A love of reading is a gift all children and young people deserve, but for those who are lesbian, gay, bi, trans, queer, questioning and ace (LGBTQ+), books play a particular role.
Between the pages of a book, children and young people find adventure, mystery and magic. A good book is a window into another world, one built by imagination. Stories can also be the key to understanding our world better: a way for children and young people to learn about those who are different from them, developing empathy as they grow their understanding of a diverse world.
I still remember the first time I read Jeanette Winterson’s Oranges Are Not The Only Fruit. I read it cover to cover, barely able to put it down, then went straight back to the beginning and reread it. It’s a beautiful book, following the story of a young woman growing up in a Northern working-class family, exploring her identity, her faith and her sexual orientation.
It’s Pride Month and I returned to Oranges, as I usually do, because it’s a wonderful story, both funny and deeply moving. I also come back to it because it was the first time I had encountered an LGBTQ+ character in a book. I still remember how powerful it was for my teenage self to encounter another LGBTQ+ person, even on the page: someone who was like me in some ways and different in others, reassuring me that LGBTQ+ people exist and that I was not alone.
We strive to create a world where LGBTQ+ children can be themselves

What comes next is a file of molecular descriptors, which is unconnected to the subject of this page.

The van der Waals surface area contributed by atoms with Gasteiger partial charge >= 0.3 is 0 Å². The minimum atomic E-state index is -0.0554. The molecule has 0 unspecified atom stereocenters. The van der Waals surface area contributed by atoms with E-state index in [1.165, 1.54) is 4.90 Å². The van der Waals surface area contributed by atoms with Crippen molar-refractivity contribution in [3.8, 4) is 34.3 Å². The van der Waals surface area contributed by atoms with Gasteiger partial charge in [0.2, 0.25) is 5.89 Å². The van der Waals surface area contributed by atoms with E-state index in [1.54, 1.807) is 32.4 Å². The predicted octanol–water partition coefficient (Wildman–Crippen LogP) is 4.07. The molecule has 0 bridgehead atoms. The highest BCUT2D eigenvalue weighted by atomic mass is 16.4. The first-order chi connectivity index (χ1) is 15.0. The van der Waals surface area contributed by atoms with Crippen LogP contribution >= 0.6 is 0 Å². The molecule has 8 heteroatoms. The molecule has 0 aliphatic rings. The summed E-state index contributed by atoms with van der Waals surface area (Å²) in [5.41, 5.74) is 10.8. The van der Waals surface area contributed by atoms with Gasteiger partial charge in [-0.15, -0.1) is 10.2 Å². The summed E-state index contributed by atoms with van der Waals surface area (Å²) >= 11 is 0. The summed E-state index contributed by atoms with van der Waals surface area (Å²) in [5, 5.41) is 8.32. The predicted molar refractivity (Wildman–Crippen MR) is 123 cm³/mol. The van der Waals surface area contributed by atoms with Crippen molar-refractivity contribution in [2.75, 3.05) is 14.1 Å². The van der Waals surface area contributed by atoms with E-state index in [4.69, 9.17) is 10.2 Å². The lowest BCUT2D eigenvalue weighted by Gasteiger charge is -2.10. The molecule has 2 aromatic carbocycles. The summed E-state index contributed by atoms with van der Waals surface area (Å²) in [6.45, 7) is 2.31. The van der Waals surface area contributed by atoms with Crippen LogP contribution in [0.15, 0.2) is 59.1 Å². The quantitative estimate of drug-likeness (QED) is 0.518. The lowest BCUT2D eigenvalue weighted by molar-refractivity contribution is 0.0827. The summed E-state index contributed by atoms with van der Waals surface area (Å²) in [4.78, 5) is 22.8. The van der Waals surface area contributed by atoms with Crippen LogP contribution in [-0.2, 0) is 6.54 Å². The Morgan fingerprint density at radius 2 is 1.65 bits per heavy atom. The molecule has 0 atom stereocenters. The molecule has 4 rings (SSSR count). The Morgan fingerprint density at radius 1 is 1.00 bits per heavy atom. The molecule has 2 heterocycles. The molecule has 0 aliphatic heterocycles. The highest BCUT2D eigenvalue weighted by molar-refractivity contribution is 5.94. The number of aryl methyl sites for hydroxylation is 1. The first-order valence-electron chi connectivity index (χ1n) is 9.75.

As Education Programmes Manager at Stonewall, I’m part of the Education & Youth Team. We work with schools, colleges, local authorities, and children and young people’s services to create a world where all LGBTQ+ children and young people are free to be themselves. We provide support for education settings across the country, including staff training, inclusive education resources and best practice award programmes. Our membership programmes for schools and colleges and children and young people’s services help create inclusive settings where children and young people can thrive.
Many years after my first encounter with LGBTQ+ representation in books, our research shows that LGBTQ+ children and young people still find representative media powerful and they want more of it:
“Seeing TV shows or reading books with LGBT representation makes a huge difference. It makes me feel safe and just reminds me that I’m not alone.” Courtney, 15, secondary school, Scotland (Stonewall School Report, 2017)
LGBTQ+ children and young people want to see books, films, music and TV shows representing a wide range of LGBTQ+ people, including bi and trans people. It’s clear that inclusive media, including books, play a key role in helping LGBTQ+ young people feel safe and included – yet nearly half of LGBTQ+ pupils say that they don’t know whether their school library stocks books and films with LGBTQ+ characters (School Report, 2017).
It’s not only LGBTQ+ children and young people who benefit from learning and growing in an environment where LGBTQ+ people are celebrated and accepted. Learning about LGBTQ+ people is part and parcel of understanding diversity, equality and respect. When children and young people who aren’t LGBTQ+ encounter LGBTQ+ stories, and characters that they look up to, they can build their capacity to empathise with people who are different from them.